Anyone who does not live in central Oklahoma probably doesn’t understand the threat of tornadoes like the people who live with it each year. It seems that each year they get worse, the EF scale is red lined, and these terrible forces of nature flatten the homes of hundreds of families.
Last night we evacuated our home when the sirens started to blow and fled to a local church which has a basement. We stayed there for a short time until I received a phone call from my mother who had just been in an accident. I left my family at the church and raced to my elderly widowed mother who thankfully was not injured (neither was the other guy) but we waited for over two hours for a police officer because an EF-4 tornado touched down near Lake Thunderbird and then Bethel Acres, flattening the homes of many people.
School was cancelled today because so many families were affected by the tornadoes, and with power lines down in the road and families displaced, the buses would not be running. Our power was out for over 12 hours and we had to move all of our food out of our refrigerator and freezer so that we would not take a total loss in valuable groceries.
Today another tornado touched down in Moore taking out hundreds of homes in a suburban neighborhood and also destroying the Warren Theater where we see all of our IMAX films.
I do not, however, feel terrified or that I should move to a state without tornadoes. I myself have been near enough to see a funnel fall from the sky a few times in my life, and have even ridden along with college friends who were storm chasers. I am not an adrenaline junky or a daredevil, but tornadoes are a part of Oklahoma life. As the following map shows, Norman Oklahoma (where I live) has the greatest frequency of tornado activity in the nation.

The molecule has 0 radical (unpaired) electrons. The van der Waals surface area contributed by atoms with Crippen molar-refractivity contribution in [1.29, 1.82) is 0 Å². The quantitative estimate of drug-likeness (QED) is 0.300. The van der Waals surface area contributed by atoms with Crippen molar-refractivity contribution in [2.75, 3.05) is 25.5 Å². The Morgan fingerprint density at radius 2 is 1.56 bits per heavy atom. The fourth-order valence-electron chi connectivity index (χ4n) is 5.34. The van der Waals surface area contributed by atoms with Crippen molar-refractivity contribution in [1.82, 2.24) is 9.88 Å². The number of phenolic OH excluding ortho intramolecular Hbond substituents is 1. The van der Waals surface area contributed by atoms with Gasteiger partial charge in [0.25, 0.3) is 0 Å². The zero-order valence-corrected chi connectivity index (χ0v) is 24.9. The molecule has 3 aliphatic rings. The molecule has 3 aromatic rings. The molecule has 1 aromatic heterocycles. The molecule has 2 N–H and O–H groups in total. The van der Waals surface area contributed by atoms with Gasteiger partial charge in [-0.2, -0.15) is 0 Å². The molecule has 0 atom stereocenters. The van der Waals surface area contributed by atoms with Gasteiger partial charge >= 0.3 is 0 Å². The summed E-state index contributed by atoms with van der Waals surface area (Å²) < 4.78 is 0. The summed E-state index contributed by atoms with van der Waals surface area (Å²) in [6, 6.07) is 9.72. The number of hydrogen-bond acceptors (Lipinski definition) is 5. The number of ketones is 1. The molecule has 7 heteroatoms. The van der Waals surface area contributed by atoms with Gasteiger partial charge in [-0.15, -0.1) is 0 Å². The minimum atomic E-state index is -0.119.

All I know is that these disasters bring people together. Tonight we collected over 140 tooth brushes from a local dentist, will go through our clothes again and bring whatever we can donate to people who lost everything. Oklahoma people are tough, but we are also giving. We have had much disaster here, from the Oklahom City Bombing in 1995 to the May 3rd Moore tornado to the current disasters, but our people band together and show each other what true neighbors do for one another. It is a testament to the kindness of strangers (it still exists) and it is the reason that Oklahomans stay here and do not vacate the state.
This post is brief because I am watching the local weather as they assess the damage from tonight’s storms. If you pray, then pray for the children of Briarwood Elementary School because the twister went right through the middle of it and parents are frantically looking for their children. Fires are raging. Please ask for our rescue workers and our professionals who do such an amazing job. Also pray for our families displaced by this series of disasters.
5 thoughts on “Oklahoma Tornadoes: In the Middle of Danger”
I am happy to know that you and your family are safe. Tornados are just insanely dangerous. Stay safe! I am hoping every single one of those children are okay.
Following the Live news as much as possible from England. Thoughts and prayers are with you, your family and the people of OK – also the animals as heard about horses killed at a farm.
Just wanted to echo myswithershins. Glad you are all safe. My thoughts with those not so lucky.
Stay safe, Roger!
Glad you and your family are safe and are able to help those who were so deeply affected by that tornado. Prayers go out to those friends and families of its victims.